For the past week I had been climbing up and down large mountains and hills with all of my camping gear. This gear included the tent, sleeping bag, therm-a-rest, cooking pots, gas canisters, and cooker. All of this added quite a bit of weight to the bike and made the climbing all the harder. Since my knees had started to hurt and part of that was due to the amout of weight that I was carrying, I decided to stop camping and leave all of that camping gear with my wife for her to take back to our house. The rest of the trip I’ll be staying at hotels and B&Bs.

Day 6: Inveraray to Hunters Quay (39 miles)

This was a nice, short day that came about because of my inability to remember my planned route, forgetfulness that caused me to leave the printout of the itinerary in Tongue, and then complete lack of any mental faculties such that I spaced on the fact that I had posted that very same itinerary on this very blog. In the end yesterday was longer than planned and today was shorter.

I put the short day to good use by stopping at an inn’s bar to get out of the rain for a while. There I had a great conversation with an older man who turned out to have emigrated from Calgary in the late 60s. I also talked with the bar tender a bit. She came from New Zealand and had only been there for a month and a half by that point. She is in the country on a Working Holiday visa and plans to keep travelling around.

Day 5: Fort William to Inverary (76 miles)

Started the day fearing the rain, and then spent most of the day in that state. This was, of course, for no reason and so I just ended up cycling around 60 miles before I worked up the courage to take off my rain gear.

When I got to Inverary it turned out that I had just missed the Highland Games, which were opened by the Duke of Argyll, no less. I decided to stay at the hostel in the hopes of drying everything out a little.

At the hostel I met another cyclist who is working her way from Campbeltown to Aberdeen over a period of just 3 days! She’ll finish it off with a 90 mile run through the Great Glen and then fall down dead at the door of her destination. We had a great talk about all sorts of topics ranging from computers to children going to university. One of the greatest things about these trips is the people you meet.

Day 3: Tongue to Evanton (71 miles)

The day started and ended with rain. This caused me to think that the defining feature of Scotland is rain. Later in the day I met midges. Now I know that midges really are the defining feature.

The day actually turned out really well. I met a few other riders along the way and discovered that an uncle and nephew pair were going the same way as me. We saw eachother at the hostel in Tongue and then later in the day at the Crask Inn. About an hour or two later we both, independently had the same idea of seeking shelter from the rain in a roadside attraction for a cup of coffee.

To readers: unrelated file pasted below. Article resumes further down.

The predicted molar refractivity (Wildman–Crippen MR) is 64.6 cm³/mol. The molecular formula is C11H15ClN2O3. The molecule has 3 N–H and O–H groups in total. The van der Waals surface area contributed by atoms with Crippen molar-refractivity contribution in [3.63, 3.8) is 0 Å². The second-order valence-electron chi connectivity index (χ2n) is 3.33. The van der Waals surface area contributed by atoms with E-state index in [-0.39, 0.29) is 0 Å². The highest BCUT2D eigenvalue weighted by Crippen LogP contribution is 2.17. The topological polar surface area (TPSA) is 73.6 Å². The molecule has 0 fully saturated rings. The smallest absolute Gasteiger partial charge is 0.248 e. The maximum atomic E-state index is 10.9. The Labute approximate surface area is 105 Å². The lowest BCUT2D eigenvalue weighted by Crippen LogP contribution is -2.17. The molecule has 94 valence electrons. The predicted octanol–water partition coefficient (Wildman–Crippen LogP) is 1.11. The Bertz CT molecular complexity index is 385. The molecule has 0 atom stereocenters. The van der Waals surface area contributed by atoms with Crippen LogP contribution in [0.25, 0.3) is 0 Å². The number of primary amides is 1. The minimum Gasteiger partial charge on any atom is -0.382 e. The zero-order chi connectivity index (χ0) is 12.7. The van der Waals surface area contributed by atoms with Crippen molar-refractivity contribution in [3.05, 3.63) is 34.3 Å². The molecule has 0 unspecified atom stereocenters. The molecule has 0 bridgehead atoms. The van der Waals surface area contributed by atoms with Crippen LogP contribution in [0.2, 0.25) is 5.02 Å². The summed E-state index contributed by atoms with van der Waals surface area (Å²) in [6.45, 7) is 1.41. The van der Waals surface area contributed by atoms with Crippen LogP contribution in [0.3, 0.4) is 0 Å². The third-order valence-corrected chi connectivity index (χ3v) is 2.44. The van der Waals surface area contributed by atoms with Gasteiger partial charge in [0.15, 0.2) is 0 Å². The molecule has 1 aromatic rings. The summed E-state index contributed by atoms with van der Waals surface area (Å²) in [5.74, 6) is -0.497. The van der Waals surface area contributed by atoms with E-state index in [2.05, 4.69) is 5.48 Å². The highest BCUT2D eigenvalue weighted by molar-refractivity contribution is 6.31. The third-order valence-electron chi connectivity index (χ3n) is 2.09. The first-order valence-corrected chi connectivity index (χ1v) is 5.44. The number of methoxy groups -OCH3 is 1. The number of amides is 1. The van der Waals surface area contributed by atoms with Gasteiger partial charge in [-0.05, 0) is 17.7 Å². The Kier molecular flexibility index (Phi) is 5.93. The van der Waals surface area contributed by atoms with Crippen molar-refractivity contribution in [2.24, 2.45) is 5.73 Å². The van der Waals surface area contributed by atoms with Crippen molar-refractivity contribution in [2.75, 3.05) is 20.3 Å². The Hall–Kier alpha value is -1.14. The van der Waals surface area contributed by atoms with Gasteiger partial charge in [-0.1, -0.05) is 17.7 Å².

I discovered that the nephew lives in Germany, in Ingolstadt, and wants to get into software development! Talk about coincidences! He asked about other tours that I have done and we talked a bit about different attitude towards education and software development in England/USA and Germany. After watching the salmon try to get up a waterfall for a bit I joined up with them for the final 10 miles of their day and then continued on for another 15 miles to reach Evanton.

That final 15 miles included the longest climb yet. Not incredibly steep but it last around 3 miles. During that climb is when I notice that if I drop below 7 miles an hour I get a trailing contingent of flies. If I fall below 6 miles per hour they start to swarm around me. Very strong motivation to keep pushing!

I did get this track uploaded to Garmin Connect, but gave up trying to get it made public after wasting several megs of data transfer trying to get it up and open to the world. The site is great for a desktop browser, but is really horrible for a mobile one (very heavy pages and too flashy of display). I might give up trying to get them up for now.

Day 2: John O’Groats to Tongue (83 miles?)

The day started with a lot of rain and ended with a lot of rain. The in between part was nice and dry with a lot of really good scenery.

I left John O’Groats at about 9:30, which means that I missed out on getting my name in the register. I suppose this blog will be my personal register that I did it. ๐Ÿ™‚ Along the way I made a detour to Dunnet head to see the most northerly point on the island and then quickly turned around and continued on to Tongue.

The first 50 miles of the journey was fairly flat and easy. After that, though, the terrain started to change from coastal lowland to coastal mountains and most of my time was spent climbing. After a while I started cursing the gearing on my bike and wished for a yet lower gear. I think that if I had ridden any slow, I would have just toppled right on over, so not having that lower gear was probably a good thing.

It looks like I might have to add an extra day to my time in the highlands. Not because the scenery is unmissable (although it is) but because the hills are taking a bigger toll than I had hoped. Tomorrow will be the day that determines one way or the other.

Tomorrow I cut straight south from Tongue to Alness. I found a topo map that showed the road and it looks like it might to be too bad of climbing, but I need to be ready to stop early if I have to.

P.S. Looks like I get no record of my journey today since my Garmin has mysteriously decided to forget everything (including all of my settings in it).